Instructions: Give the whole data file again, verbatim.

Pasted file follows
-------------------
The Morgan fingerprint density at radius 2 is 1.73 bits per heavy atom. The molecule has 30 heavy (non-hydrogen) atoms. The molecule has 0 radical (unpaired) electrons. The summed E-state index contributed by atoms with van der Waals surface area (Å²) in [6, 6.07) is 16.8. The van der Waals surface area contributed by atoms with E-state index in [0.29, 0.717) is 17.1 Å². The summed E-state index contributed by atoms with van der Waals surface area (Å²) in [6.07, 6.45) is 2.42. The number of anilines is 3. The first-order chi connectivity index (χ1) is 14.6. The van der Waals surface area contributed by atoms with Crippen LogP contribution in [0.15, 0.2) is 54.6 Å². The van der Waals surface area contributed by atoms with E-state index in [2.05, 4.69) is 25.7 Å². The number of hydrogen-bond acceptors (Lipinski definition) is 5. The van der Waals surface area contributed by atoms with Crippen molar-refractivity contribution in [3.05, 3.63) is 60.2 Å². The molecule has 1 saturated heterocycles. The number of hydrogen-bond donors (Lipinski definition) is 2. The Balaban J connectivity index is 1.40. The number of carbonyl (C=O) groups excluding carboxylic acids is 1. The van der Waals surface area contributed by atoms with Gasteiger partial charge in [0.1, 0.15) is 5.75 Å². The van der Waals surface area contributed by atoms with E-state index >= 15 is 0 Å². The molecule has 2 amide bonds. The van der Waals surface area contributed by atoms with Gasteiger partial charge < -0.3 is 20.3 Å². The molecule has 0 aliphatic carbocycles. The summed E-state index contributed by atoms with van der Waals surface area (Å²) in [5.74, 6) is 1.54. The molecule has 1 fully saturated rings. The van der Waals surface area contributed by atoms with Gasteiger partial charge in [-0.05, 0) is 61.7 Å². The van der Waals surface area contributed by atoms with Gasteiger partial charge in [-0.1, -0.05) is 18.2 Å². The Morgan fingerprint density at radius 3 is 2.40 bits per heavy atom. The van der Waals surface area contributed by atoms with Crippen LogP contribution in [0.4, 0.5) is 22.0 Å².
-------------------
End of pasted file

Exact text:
The Morgan fingerprint density at radius 2 is 1.73 bits per heavy atom. The molecule has 30 heavy (non-hydrogen) atoms. The molecule has 0 radical (unpaired) electrons. The summed E-state index contributed by atoms with van der Waals surface area (Å²) in [6, 6.07) is 16.8. The van der Waals surface area contributed by atoms with E-state index in [0.29, 0.717) is 17.1 Å². The summed E-state index contributed by atoms with van der Waals surface area (Å²) in [6.07, 6.45) is 2.42. The number of anilines is 3. The first-order chi connectivity index (χ1) is 14.6. The van der Waals surface area contributed by atoms with Crippen LogP contribution in [0.15, 0.2) is 54.6 Å². The van der Waals surface area contributed by atoms with E-state index in [2.05, 4.69) is 25.7 Å². The number of hydrogen-bond acceptors (Lipinski definition) is 5. The van der Waals surface area contributed by atoms with Crippen molar-refractivity contribution in [3.05, 3.63) is 60.2 Å². The molecule has 1 saturated heterocycles. The number of hydrogen-bond donors (Lipinski definition) is 2. The Balaban J connectivity index is 1.40. The number of carbonyl (C=O) groups excluding carboxylic acids is 1. The van der Waals surface area contributed by atoms with Gasteiger partial charge in [0.1, 0.15) is 5.75 Å². The van der Waals surface area contributed by atoms with E-state index >= 15 is 0 Å². The molecule has 2 amide bonds. The van der Waals surface area contributed by atoms with Gasteiger partial charge < -0.3 is 20.3 Å². The molecule has 0 aliphatic carbocycles. The summed E-state index contributed by atoms with van der Waals surface area (Å²) in [5.74, 6) is 1.54. The molecule has 1 fully saturated rings. The van der Waals surface area contributed by atoms with Gasteiger partial charge in [-0.05, 0) is 61.7 Å². The van der Waals surface area contributed by atoms with Gasteiger partial charge in [-0.1, -0.05) is 18.2 Å². The Morgan fingerprint density at radius 3 is 2.40 bits per heavy atom. The van der Waals surface area contributed by atoms with Crippen LogP contribution in [0.4, 0.5) is 22.0 Å².